I haven’t blogged for a while, a month in fact. It has actually been a really hard month. For a couple of weeks I was beginning to believe I had post-natal depression. I was feeling hopeless, upset, irrational and overall very sad. There were some stressful factors that could have contributed – our landlady is selling our house from underneath us and we have to move, we had big decisions to make quickly and I am awful with change. Also, I think I was severely sleep deprived – which is never a good thing for me. Being pregnant and having a baby is completely and utterly life changing. I cannot recognise the person I am from inside my own head, if that makes any sense at all. I’m sure the changes aren’t as apparent to others but for me they are deep rooted – this (for some absurd and irrational reason) made me wonder if my husband would still like me? It wasn’t a nice few weeks.
During this time Joni started feeding every 2 hours and spending time chewing on my nipples (probably to soothe teething pain). She utterly refused to take a bottle of expressed milk, and even when she was getting better at bottle feeding it was largely pointless as expressing was painful and almost completely fruitless.
I was absolutely hating every single feed and often crying through each one as I felt lonely, helpless and very sad. So – I decided to stop. I tried giving Joni some formula and she basically got the hang of formula from a bottle over a few days, then over the next few days I weaned her completely onto formula. I also cried through every one of these feeds. Seeing Joni drinking from a bottle, needing to be burped for the first time in her life and not being comforted in the same way as she was by breastfeeding was really, really hard. I felt like a terrible mother. I felt as though I was really letting Joni down – it wasn’t like she was deciding to stop breastfeeding, it was my choice. I was choosing to stop providing her with an organic food source – tailored specifically for her – to one manufactured with chemicals in a laboratory, no where near as good for her as my milk. I was convinced I was basically ruining her life.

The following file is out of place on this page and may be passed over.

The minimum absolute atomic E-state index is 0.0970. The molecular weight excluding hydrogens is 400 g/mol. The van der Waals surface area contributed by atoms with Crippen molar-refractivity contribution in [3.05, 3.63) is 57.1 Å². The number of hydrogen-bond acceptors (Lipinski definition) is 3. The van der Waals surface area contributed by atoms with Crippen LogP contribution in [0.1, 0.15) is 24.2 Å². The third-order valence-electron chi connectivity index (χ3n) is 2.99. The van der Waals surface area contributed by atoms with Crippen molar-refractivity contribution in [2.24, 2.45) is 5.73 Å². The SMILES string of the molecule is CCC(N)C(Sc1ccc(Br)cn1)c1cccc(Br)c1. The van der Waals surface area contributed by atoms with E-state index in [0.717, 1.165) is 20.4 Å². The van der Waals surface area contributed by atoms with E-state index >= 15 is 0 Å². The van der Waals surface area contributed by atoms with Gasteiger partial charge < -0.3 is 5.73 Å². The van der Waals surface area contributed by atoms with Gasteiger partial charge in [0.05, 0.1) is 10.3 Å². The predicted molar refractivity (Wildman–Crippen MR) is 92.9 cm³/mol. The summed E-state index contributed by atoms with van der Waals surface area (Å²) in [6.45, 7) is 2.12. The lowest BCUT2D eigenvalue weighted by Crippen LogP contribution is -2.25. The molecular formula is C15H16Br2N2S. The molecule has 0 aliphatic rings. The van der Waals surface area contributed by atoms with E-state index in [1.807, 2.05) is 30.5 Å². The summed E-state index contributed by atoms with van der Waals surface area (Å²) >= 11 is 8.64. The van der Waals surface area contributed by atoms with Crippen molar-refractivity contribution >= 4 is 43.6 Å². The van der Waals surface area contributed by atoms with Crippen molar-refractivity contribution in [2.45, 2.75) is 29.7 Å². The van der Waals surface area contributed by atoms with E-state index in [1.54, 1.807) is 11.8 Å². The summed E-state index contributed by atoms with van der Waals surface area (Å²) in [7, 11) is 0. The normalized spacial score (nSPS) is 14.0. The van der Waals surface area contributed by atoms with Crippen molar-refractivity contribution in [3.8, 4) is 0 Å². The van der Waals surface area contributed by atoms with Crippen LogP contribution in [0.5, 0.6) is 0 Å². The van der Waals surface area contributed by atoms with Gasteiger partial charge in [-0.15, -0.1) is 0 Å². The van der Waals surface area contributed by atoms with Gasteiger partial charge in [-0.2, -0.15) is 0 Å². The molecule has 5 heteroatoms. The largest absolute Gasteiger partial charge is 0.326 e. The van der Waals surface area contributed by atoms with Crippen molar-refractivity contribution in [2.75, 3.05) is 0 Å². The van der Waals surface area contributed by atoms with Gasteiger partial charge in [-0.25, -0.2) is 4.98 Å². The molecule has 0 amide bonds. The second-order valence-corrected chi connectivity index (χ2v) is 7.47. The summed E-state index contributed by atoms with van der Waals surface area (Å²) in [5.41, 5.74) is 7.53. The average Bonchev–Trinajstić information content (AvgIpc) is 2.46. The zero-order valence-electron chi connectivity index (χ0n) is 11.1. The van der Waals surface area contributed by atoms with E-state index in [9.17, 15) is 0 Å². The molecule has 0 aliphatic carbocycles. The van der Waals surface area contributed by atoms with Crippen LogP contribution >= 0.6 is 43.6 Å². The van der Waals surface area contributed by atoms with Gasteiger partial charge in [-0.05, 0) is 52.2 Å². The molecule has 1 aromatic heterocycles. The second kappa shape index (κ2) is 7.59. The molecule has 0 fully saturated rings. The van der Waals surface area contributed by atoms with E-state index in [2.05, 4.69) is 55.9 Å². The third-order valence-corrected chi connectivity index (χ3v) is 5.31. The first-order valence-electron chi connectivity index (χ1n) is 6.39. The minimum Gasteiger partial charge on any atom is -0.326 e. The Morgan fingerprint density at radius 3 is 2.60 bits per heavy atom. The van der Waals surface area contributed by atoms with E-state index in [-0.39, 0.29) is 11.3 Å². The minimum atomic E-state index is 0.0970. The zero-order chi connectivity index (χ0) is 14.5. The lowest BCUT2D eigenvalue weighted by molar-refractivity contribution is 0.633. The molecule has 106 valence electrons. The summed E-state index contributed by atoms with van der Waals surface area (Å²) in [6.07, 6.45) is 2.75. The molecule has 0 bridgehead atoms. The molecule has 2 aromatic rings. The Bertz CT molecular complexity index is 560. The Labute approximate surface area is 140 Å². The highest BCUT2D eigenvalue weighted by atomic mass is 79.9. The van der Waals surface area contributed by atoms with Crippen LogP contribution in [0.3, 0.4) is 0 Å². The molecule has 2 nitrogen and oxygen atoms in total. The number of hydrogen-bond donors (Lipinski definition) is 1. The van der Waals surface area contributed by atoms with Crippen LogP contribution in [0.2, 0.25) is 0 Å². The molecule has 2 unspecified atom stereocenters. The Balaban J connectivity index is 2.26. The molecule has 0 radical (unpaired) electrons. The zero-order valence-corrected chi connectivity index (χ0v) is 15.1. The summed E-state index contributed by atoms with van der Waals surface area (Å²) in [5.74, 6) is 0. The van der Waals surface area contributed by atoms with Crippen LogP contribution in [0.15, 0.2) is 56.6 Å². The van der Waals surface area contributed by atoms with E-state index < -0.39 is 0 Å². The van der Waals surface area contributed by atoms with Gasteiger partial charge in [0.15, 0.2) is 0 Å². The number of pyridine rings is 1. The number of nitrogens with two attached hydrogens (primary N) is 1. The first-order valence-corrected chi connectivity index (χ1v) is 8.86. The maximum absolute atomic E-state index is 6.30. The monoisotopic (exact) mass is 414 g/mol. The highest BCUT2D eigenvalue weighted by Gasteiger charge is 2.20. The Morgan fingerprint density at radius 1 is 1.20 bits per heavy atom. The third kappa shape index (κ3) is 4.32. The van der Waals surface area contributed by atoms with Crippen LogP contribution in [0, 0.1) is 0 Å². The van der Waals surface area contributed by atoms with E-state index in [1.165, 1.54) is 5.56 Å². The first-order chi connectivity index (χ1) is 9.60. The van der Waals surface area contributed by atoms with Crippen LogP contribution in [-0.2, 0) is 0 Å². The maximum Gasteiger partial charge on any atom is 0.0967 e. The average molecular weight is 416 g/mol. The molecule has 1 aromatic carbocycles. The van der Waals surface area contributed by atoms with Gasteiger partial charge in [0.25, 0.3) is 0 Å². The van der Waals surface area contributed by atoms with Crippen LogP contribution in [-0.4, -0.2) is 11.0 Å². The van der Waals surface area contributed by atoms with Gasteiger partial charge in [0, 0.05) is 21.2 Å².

How completely ridiculous. I stopped feeling guilty one day – I was sitting on the sofa feeding her from a bottle and a Unicef appeal came on the TV, there were children that very minute in Africa who had no access to clean water for milk, no access to food and were dying. I was the most selfish person in the whole world for feeling so precious about stopping breastfeeding. There is absolutely nothing wrong with formula feeding, babies thrive – of course, otherwise it wouldn’t be allowed.
Strangely, my breasts haven’t felt over full, they haven’t been engorged, they haven’t leaked and I haven’t noticed any of the reported effects of stopping breastfeeding. It makes me wonder (coupled with the fact that Joni was feeding every 2 hours or so) how good my milk supply was. I’m well aware that this claim causes uproar amongst Breastfeeding advocates. But, I can only speak from my experience – that after 5 long months, where I persevered through cracked, bleeding and blistered nipples, night feeds every single night and being on call 24/7 for all of Joni’s needs, it just was not working for us anymore.
No one wants a sleep deprived, crazy, depressed and hormonal Mummy (or wife for that matter). So I stopped, I stopped for me and I’m not ashamed of that.
If you are wondering, I feel a whole lot better now – i’m feeling as rational, happy, calm and peaceful as I ever have.